It seems only yesterday when we were celebrating what seemed to be a paradigm shift for America and New York City and State. Barack Obama had become president, David Paterson had almost unbelievably become New York State's first African-American governor, and Charlie Rangel had become the highest ranking and most powerful congressman in the nation's history as head of the House Ways and Means Committee.
In those heady days, I -- along with many others -- thought we were on the eve of tremendous progress on a whole host of economic and social issues that we had been working on for decades. Suddenly everything seemed possible. Now, admittedly, I tend to go overboard as to what I believe to be possible. I gave up my childhood imaginary companion only when I was eight, and I struggled with letting go of my attachment to the Easter Bunny -- but I certainly wasn't alone in my hopes for progressive change.
Fast forward to this morning and to say that our hopes for significant change for the working poor of New York are in ruins. The leaders who were to implement the change are in full retreat. President Obama without strong support from his own party is in retreat on a large part of his agenda. I won't even discuss the train wreck around David Paterson's term in office, and this morning Congressman Rangel announced that he is taking a leave from his post as Chair of Ways and Means.
Rather than focusing on the individual struggles of each, I am more concerned with the constituencies whose well-being depends in large measure on their clout in office. In David Paterson's case, he was never able to lay out a program to help people of color or the working poor despite a solid progressive record in the State Senate. But the president's and Rangel's loss of power ahead of us is an enormous challenge to New York City, particularly in the Great Recession.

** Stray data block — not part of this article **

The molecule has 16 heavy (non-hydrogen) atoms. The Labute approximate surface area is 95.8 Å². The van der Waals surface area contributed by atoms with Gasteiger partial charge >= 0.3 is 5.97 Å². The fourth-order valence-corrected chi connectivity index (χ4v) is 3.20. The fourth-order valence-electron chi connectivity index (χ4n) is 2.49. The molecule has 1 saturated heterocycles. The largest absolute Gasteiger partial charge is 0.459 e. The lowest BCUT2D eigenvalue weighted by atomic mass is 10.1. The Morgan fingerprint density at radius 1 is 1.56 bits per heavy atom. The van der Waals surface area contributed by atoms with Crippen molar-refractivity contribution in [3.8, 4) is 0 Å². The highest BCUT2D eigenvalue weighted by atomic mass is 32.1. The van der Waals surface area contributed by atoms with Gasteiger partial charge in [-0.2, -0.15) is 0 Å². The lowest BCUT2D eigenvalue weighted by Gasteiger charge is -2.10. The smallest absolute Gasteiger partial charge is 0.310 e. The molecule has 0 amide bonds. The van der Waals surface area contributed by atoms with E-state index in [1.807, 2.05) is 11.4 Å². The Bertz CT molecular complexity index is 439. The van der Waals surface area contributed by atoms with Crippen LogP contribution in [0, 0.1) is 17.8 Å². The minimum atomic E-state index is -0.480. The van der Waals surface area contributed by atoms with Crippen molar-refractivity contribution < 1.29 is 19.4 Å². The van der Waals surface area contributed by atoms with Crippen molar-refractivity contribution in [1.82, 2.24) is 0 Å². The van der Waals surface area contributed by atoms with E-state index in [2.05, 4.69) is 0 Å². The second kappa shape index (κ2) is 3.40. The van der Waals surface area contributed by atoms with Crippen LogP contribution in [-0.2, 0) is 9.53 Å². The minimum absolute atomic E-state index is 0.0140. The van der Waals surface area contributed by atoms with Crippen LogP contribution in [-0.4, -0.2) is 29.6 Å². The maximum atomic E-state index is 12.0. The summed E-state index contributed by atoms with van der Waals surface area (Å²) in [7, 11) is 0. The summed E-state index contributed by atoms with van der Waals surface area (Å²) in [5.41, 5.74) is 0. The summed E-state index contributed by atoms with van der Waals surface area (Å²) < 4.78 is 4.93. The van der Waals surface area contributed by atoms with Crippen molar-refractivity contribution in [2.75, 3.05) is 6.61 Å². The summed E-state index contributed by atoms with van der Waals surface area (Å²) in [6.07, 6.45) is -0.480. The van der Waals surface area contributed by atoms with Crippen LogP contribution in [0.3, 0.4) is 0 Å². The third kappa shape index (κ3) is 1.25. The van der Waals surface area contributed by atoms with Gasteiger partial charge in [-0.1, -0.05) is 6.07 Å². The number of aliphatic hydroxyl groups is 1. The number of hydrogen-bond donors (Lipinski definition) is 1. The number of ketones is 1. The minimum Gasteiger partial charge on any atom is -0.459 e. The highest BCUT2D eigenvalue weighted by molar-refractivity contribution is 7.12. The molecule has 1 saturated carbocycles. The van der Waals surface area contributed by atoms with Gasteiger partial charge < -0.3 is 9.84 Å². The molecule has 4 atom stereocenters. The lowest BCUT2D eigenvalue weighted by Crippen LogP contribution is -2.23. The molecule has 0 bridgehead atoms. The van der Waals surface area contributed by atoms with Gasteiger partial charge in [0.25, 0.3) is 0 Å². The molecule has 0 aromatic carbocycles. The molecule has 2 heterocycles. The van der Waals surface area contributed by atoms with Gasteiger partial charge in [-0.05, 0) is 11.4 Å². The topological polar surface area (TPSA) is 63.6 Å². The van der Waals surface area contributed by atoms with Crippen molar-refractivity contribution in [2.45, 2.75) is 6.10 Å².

In today's New York Times, Sam Roberts reports the release by the city of numbers indicating that, unlike earlier Census reports, when adjusted for the cost of living, poverty rose significantly between 2006 and 2008. Every indicator is that when the numbers come in from the period covered by the recession, poverty in New York City will be up significantly. Of course, this is occurring just at a time when the political muscle represented by Obama, Paterson, and Rangel is at its lowest ebb.
So to quote from an old Herald Tribune cartoon concerning the Tweed Ring's domination of New York City politics, "What are we going to do about it?" Plainly, while New York's working poor have lost a lot of political clout, this state and their issues remain important. Holding the remaining political leadership accountable to what still amounts to the bedrock of the Democratic Party is vital. Chuck Schumer and Kirsten Gillibrand have to be questioned continually about what they intend to do about jobless numbers in the black and Latino communities - numbers that are approaching those during the Great Depression of the 1930s.
Similarly, the likely Democratic standard bearer in the upcoming gubernatorial race, Andrew Cuomo, has to be pushed to come up with a platform that addresses the needs of this constituency and not be allowed to have a free ride based on how inept his predecessor has been in these past several months. And, finally, in Mayor Bloomberg's last term, his administration has to show the same kind of intensity he showed around restricting gun sales and calorie counting. For a third of New Yorkers living at or below poverty, his voice could make this more than just the cries of the bleeding hearts.
Despite the defeats, this fight can't be considered over yet.